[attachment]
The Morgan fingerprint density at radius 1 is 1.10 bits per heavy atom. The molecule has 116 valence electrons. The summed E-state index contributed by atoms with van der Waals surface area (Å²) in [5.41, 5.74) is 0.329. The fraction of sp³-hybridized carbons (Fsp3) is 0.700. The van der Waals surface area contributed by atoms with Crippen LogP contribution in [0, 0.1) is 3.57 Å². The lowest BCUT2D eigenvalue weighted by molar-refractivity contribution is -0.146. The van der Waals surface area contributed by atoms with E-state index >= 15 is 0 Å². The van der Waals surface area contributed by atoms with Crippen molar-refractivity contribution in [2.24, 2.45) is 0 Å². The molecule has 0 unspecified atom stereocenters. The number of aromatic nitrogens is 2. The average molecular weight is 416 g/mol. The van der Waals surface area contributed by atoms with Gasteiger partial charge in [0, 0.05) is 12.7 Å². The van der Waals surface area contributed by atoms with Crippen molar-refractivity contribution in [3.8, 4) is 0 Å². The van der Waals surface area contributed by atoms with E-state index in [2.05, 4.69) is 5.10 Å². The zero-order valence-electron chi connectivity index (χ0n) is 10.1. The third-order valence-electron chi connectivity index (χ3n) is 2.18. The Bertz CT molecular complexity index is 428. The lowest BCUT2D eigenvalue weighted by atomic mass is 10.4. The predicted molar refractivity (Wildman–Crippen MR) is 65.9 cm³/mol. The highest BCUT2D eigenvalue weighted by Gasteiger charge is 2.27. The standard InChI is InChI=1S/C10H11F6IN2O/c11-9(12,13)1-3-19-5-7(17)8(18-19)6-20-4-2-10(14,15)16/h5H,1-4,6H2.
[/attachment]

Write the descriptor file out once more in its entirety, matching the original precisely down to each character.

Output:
The Morgan fingerprint density at radius 1 is 1.10 bits per heavy atom. The molecule has 116 valence electrons. The summed E-state index contributed by atoms with van der Waals surface area (Å²) in [5.41, 5.74) is 0.329. The fraction of sp³-hybridized carbons (Fsp3) is 0.700. The van der Waals surface area contributed by atoms with Crippen LogP contribution in [0, 0.1) is 3.57 Å². The lowest BCUT2D eigenvalue weighted by molar-refractivity contribution is -0.146. The van der Waals surface area contributed by atoms with E-state index >= 15 is 0 Å². The van der Waals surface area contributed by atoms with Crippen molar-refractivity contribution in [2.24, 2.45) is 0 Å². The molecule has 0 unspecified atom stereocenters. The number of aromatic nitrogens is 2. The average molecular weight is 416 g/mol. The van der Waals surface area contributed by atoms with Gasteiger partial charge in [0, 0.05) is 12.7 Å². The van der Waals surface area contributed by atoms with Crippen molar-refractivity contribution in [3.8, 4) is 0 Å². The van der Waals surface area contributed by atoms with E-state index in [2.05, 4.69) is 5.10 Å². The zero-order valence-electron chi connectivity index (χ0n) is 10.1. The third-order valence-electron chi connectivity index (χ3n) is 2.18. The Bertz CT molecular complexity index is 428. The lowest BCUT2D eigenvalue weighted by atomic mass is 10.4. The predicted molar refractivity (Wildman–Crippen MR) is 65.9 cm³/mol. The highest BCUT2D eigenvalue weighted by Gasteiger charge is 2.27. The standard InChI is InChI=1S/C10H11F6IN2O/c11-9(12,13)1-3-19-5-7(17)8(18-19)6-20-4-2-10(14,15)16/h5H,1-4,6H2.